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Saturday, August 29, 2009

Fire Protection Training: Ropes & Knots

How Is That Knot Tied? I have to admit I’m far from the best or most knowledgeable at tying a simple knot. Ropes and knots are an important tool fire fighters may have to use when on the fire ground. It benefit’s the fire fighter to make it a monthly practice to review various knots that might be needed on the emergency scene. Using the correct knot could be the difference of a quick operation being completed or one where there is a delayed because a “Mickey Mouse Knot” was used. A knot that is tied which is a what ever I can tie that looks like a knot but will have to do for the moment could hamper and make for additional danger added to an already dangerous operation. Just like using the right tool for the work at hand, the same can be said about knots. Use the right knot for the operation at hand when utilizing ropes.

Some of the basic firefighting rope tying knots I’ve learned over the years and seem to always be reviewing are the Square, Clove Hitch, Bowling, Figure 8 Bite, and the Butterfly. Could say I wasn’t a Boy Scout in my younger day and if I was I probably be taking awhile to get the merit badge for knot tying. Thus the importance of training and reviewing knot tying on a regular bases.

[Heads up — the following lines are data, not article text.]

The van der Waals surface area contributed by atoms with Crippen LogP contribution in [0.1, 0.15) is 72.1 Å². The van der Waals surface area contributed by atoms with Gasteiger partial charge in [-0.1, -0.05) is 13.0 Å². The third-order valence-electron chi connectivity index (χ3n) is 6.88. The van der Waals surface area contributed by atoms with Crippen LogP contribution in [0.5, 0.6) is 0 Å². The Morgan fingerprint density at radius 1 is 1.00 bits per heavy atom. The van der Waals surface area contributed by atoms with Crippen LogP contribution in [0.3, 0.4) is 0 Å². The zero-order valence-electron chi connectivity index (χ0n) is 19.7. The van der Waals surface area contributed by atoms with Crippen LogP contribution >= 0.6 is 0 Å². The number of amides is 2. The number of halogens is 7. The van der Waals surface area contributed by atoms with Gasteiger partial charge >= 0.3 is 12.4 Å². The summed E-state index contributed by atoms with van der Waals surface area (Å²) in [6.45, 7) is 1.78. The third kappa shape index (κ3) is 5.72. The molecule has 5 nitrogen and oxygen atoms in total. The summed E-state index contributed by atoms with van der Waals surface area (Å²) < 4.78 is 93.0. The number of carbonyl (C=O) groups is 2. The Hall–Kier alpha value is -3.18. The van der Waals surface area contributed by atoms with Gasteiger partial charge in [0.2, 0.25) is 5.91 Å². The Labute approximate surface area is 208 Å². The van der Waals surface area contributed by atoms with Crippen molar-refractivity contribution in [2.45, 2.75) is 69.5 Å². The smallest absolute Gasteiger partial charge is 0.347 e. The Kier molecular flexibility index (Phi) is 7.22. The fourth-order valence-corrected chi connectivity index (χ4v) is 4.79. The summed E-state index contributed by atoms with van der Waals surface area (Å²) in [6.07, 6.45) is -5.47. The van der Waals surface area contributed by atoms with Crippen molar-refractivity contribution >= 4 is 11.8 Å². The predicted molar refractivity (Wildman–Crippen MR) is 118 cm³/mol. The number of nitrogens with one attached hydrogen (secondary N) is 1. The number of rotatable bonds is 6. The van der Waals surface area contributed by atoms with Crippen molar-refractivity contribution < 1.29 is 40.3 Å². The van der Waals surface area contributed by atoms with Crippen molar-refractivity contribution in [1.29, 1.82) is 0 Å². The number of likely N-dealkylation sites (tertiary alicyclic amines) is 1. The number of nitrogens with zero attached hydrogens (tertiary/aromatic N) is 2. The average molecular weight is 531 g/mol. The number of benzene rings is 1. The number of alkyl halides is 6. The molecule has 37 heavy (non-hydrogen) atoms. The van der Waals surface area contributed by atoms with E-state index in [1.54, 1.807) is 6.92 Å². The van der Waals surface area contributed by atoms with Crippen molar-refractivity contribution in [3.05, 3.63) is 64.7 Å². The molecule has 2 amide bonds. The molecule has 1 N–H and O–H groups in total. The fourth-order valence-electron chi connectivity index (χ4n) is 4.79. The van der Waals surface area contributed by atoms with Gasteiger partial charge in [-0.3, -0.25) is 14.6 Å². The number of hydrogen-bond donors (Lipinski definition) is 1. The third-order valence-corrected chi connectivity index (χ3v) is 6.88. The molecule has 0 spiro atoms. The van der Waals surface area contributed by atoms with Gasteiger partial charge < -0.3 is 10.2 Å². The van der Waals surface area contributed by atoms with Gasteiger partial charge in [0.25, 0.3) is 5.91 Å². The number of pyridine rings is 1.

Lets review and learn to tie some fireman’s knots you may have to use with that rope…

A Square Knot is a quick knot that can be tied two different ways….

A proper Clove Hitch looks like a pretzel….

The Bowline is a self-tightening knot that can be used for many things….

A Figure Eight Bite is a common way to attach objects to rope….

The Butterfly Knot forms a locking loop in the middle of a rope….

On the fire ground, fire fighters may have to hoist tools up with a rope to another fire fighter at a higher level. Tools that are tied to a rope need to have the correct knots used so they don’t create a fall hazard.

Here’s how a Fire Axe is tied onto ropes using the Bowline….

A Halligan tool is a fireman's tool used to pry, twist, punch or strike. Here’s how a Halligan tool is tied onto ropes using the Figure Eight Bite….

There is a great amount of reference material on the internet today to help home in on the skill, as well as use as a resource for tying knots correctly. The above YouTubes videos by Fire Fighter Captain Joe Bruni are readily available to help fire fighters know how to tie a particular knot correctly. This information resource should be used when ever training. Especially, when there isn’t a knowledgeable instructor available. To build that knowledge base so the job can get done when call upon to do so.